On March 19, Catholics all over the world celebrate the feast day of St. Joseph, the husband of Mary and the foster father of Jesus. Considered the patron saint of many, including husbands, fathers, families,
workers and the Catholic Church, St. Joseph’s feast day is often elaborately celebrated in Italian communities with a huge feast featuring a series of special foods laden on what is known as St. Joseph’s Table.
The custom of hosting a St. Joseph’s feast dates back to an ancient Italian legend from Sicily regarding a terrible famine in a small village. As the famine spread, families and livestock were dying and the villagers in desperation prayed to St. Joseph to intercede with God on their behalf. The famine ended and in thanksgiving to St. Joseph, the village held a large feast and invited everyone in the area, including the elderly, the indigent and the homeless.
The feast of St. Joseph is still celebrated in many communities today with an abundance of food and fellowship. There are flowers and plants such as lilies or palms and decorations in the colors of green, brown and yellow, to represent the clothing of St. Joseph. At the celebration there is an altar set with white linen that displays a statue of St. Joseph and a picture of the Holy Family. Special breads baked in the shape of a carpenter’s staff along with an abundance of fish, pasta and vegetable dishes, many featuring beans and lentils, are served. A local priest blesses the food.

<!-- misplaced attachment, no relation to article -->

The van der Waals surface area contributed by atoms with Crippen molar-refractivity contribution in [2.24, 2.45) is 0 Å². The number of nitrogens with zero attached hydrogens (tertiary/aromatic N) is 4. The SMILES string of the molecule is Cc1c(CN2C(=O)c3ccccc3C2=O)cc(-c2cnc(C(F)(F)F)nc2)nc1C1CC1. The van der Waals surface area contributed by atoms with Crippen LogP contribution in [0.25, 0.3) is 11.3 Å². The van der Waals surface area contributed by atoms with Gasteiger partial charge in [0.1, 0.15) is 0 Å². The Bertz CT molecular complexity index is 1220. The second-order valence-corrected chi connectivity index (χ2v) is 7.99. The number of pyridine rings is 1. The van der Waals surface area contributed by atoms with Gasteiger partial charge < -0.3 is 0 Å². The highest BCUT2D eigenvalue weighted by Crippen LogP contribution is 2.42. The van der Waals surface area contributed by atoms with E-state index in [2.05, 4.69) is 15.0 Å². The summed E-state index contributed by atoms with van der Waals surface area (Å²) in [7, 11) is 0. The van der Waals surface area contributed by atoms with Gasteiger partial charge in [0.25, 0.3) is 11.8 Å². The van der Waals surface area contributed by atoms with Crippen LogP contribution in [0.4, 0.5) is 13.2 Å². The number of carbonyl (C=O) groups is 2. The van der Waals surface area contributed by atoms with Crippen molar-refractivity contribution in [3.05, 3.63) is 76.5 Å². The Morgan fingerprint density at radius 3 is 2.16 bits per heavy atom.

Following dinner, there are cream filled pastries and fried or baked pastries known as zeppole, cassatedde, frittelle, or sfinci or depending on the region it originated from in Italy, and cookies decorated with almonds for dessert.
Share your St. Joseph’s Day traditions, photos and recipes with the readers of the Sun. Submissions can be emailed to firstname.lastname@example.org or sent to The Catholic Sun, att: St. Joseph’s Celebration, 240 E. Onondaga Street, Syracuse, NY 13202.